US House Speaker Nancy Pelosi and Banking Chairman Barney Frank. After realizing that H.Con.Res.362 could lead to war with Iran, Frank - a cosponsor - has vowed to oppose the bill until its aggressive language is changed. (Photo: AFP / Getty)
Falling from shoo-in status to widely rejected legislation within the space of four months, a resolution that would have opened the door for a naval blockade on Iran was officially shelved at the end of September, after several of its cosponsors withdrew their support. House Foreign Affairs Committee Chairman Howard Berman has promised not to bring the bill, House Concurrent Resolution 362, before the committee until concerns about the text are addressed.
Given the scare-tactic-laden climate of the past eight years, 362's journey is remarkable: it represents a forceful effort by members of Congress - prodded by grassroots groups - to turn back the tides of impending war.
"The game-changer occurred when lawmakers realized that the resolution would lead to a naval blockade and war," Trita Parsi, president of the National Iranian American Council, told Truthout. "The mood in Congress is similar to what it is in the country as a whole - the appetite for another war in the Middle East simply isn't there."
The Iran resolution, originally proposed in late May, would have imposed "stringent inspection requirements" on trade with Iran, making a military blockade and the legal use of force distinct possibilities. It quickly gained bipartisan support, even among some of Congress's most progressive members, such as impeachment advocate Robert Wexler, Oversight Committee chairman and vocal Bush critic Henry Waxman, and Congresswoman Jan Schakowsky, rated the most liberal Democrat in Congress by the nonpartisan vote-tracking project GovTrack.
Intense lobbying efforts by the powerful American Israel Public Affairs Committee propelled the bill forward, and in late June, sources close to Congressional leadership expected it to be ushered onto the House floor under suspension of the rules. A place on the suspension schedule - usually reserved for uncontroversial legislation - would have meant very limited debate and a quick vote for 362.
AIPAC framed the bill as a necessary escalation of tactics toward Iran. In a statement on the legislation, AIPAC announced, "Iran poses a growing threat to the United States and our allies as it continues rapidly advancing toward a nuclear weapons capability. Sanctions are having an impact on Iran, but more needs to be done now to persuade Tehran to change course."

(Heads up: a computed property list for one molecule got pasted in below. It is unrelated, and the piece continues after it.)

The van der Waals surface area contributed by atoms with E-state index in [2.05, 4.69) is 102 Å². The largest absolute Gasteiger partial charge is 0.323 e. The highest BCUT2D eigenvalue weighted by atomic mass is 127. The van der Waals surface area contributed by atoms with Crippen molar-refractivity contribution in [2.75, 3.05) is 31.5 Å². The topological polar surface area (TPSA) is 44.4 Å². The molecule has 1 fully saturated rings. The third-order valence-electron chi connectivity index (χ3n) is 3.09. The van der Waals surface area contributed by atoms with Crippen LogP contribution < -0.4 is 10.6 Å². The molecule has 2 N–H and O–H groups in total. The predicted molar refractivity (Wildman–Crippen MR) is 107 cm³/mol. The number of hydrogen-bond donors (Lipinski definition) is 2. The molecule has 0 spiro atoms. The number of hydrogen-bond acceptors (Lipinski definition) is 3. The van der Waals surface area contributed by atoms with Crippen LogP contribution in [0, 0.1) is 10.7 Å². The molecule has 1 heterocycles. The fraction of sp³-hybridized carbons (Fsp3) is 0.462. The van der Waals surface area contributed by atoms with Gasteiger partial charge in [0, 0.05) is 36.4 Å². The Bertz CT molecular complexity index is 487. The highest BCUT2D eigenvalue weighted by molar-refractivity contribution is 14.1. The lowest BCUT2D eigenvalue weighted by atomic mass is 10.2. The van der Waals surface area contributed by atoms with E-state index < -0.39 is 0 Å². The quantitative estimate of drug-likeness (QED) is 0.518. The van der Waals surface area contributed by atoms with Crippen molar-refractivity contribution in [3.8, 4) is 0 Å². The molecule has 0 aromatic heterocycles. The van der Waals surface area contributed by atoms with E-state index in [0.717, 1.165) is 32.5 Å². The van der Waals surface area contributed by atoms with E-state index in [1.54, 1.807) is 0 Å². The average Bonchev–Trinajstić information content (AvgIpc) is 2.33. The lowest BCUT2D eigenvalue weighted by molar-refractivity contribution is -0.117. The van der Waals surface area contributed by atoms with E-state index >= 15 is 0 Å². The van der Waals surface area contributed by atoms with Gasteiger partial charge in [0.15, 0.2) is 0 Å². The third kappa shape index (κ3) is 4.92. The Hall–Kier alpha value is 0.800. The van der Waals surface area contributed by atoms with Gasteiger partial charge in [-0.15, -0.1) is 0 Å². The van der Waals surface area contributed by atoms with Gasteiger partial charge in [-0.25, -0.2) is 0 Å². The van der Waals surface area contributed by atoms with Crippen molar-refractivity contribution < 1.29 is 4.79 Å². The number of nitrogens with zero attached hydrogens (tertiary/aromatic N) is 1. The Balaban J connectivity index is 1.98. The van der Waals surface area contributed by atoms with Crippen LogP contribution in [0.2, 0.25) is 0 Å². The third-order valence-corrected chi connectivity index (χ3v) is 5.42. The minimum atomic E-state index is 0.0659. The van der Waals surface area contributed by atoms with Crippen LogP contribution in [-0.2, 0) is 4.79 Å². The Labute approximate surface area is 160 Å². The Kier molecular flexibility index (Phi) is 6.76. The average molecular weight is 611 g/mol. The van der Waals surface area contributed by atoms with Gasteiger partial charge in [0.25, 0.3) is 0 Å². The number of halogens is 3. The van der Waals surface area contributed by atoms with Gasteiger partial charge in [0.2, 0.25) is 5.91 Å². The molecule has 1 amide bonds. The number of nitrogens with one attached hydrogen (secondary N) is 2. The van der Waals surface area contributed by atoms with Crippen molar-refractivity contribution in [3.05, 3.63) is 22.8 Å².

Pressure from AIPAC and similar groups weighed heavily in some members' decisions to support the legislation, according to Jim Fine, legislative secretary for foreign policy for the Friends Committee on National Legislation (FCNL). He added that the force of the lobbyists sometimes took the place of careful consideration.
"In some cases, members clearly signed on without reading or understanding the implications of what they were signing on to, in part because the resolution's supporters presented it as nothing more than an incremental increase in sanctions against Iran and stressed that nothing in the resolution authorized the use of force against Iran - a red herring, since a nonbinding resolution never authorizes anything," Fine told Truthout. "But even when they understood the resolution's implications and didn't agree with them, some offices reported they were receiving so many emails and phone calls urging them to cosponsor, they didn't feel they could refuse."
Yet, just as the bill was poised to sail through the House, another lobbying effort staged a counterattack. A widespread coalition of peace groups, religious organizations, Iranian Americans and Jewish Americans coordinated phone-ins, email campaigns and visits to Congressional offices. They stressed that, though the language of the bill may imply that it simply strengthens sanctions, it actually could only be implemented by military means.